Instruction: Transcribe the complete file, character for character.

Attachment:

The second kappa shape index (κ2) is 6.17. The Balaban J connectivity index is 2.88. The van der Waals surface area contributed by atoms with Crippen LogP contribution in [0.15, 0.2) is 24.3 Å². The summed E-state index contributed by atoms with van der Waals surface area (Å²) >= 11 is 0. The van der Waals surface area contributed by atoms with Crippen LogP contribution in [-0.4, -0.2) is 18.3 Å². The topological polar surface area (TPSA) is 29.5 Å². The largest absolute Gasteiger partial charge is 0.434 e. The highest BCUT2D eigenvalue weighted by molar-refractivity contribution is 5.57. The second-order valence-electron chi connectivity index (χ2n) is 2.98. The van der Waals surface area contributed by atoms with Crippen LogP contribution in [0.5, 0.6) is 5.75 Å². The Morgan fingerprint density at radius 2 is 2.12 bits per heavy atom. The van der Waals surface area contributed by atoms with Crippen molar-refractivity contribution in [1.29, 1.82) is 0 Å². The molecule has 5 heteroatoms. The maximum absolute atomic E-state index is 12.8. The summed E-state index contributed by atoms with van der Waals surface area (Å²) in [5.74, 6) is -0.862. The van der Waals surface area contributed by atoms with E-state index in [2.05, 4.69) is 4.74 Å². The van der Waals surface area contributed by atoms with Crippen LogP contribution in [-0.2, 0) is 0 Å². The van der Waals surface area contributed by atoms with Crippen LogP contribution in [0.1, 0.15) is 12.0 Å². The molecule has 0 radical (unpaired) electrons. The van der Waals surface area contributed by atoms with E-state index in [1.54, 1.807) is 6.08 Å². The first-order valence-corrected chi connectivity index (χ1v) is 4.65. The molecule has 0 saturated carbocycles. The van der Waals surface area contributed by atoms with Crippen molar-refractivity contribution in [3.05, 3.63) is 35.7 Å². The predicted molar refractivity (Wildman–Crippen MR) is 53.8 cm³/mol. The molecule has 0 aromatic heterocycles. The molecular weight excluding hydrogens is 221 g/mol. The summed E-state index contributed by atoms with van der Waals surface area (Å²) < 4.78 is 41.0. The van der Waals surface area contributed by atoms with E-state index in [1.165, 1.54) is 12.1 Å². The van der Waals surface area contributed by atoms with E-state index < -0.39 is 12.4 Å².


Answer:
The second kappa shape index (κ2) is 6.17. The Balaban J connectivity index is 2.88. The van der Waals surface area contributed by atoms with Crippen LogP contribution in [0.15, 0.2) is 24.3 Å². The summed E-state index contributed by atoms with van der Waals surface area (Å²) >= 11 is 0. The van der Waals surface area contributed by atoms with Crippen LogP contribution in [-0.4, -0.2) is 18.3 Å². The topological polar surface area (TPSA) is 29.5 Å². The largest absolute Gasteiger partial charge is 0.434 e. The highest BCUT2D eigenvalue weighted by molar-refractivity contribution is 5.57. The second-order valence-electron chi connectivity index (χ2n) is 2.98. The van der Waals surface area contributed by atoms with Crippen LogP contribution in [0.5, 0.6) is 5.75 Å². The Morgan fingerprint density at radius 2 is 2.12 bits per heavy atom. The van der Waals surface area contributed by atoms with Crippen molar-refractivity contribution in [1.29, 1.82) is 0 Å². The molecule has 5 heteroatoms. The maximum absolute atomic E-state index is 12.8. The summed E-state index contributed by atoms with van der Waals surface area (Å²) in [5.74, 6) is -0.862. The van der Waals surface area contributed by atoms with E-state index in [2.05, 4.69) is 4.74 Å². The van der Waals surface area contributed by atoms with Crippen LogP contribution in [-0.2, 0) is 0 Å². The van der Waals surface area contributed by atoms with Crippen LogP contribution in [0.1, 0.15) is 12.0 Å². The molecule has 0 radical (unpaired) electrons. The van der Waals surface area contributed by atoms with E-state index in [1.54, 1.807) is 6.08 Å². The first-order valence-corrected chi connectivity index (χ1v) is 4.65. The molecule has 0 saturated carbocycles. The van der Waals surface area contributed by atoms with Crippen molar-refractivity contribution in [3.05, 3.63) is 35.7 Å². The predicted molar refractivity (Wildman–Crippen MR) is 53.8 cm³/mol. The molecule has 0 aromatic heterocycles. The molecular weight excluding hydrogens is 221 g/mol. The summed E-state index contributed by atoms with van der Waals surface area (Å²) < 4.78 is 41.0. The van der Waals surface area contributed by atoms with E-state index in [1.165, 1.54) is 12.1 Å². The van der Waals surface area contributed by atoms with E-state index < -0.39 is 12.4 Å².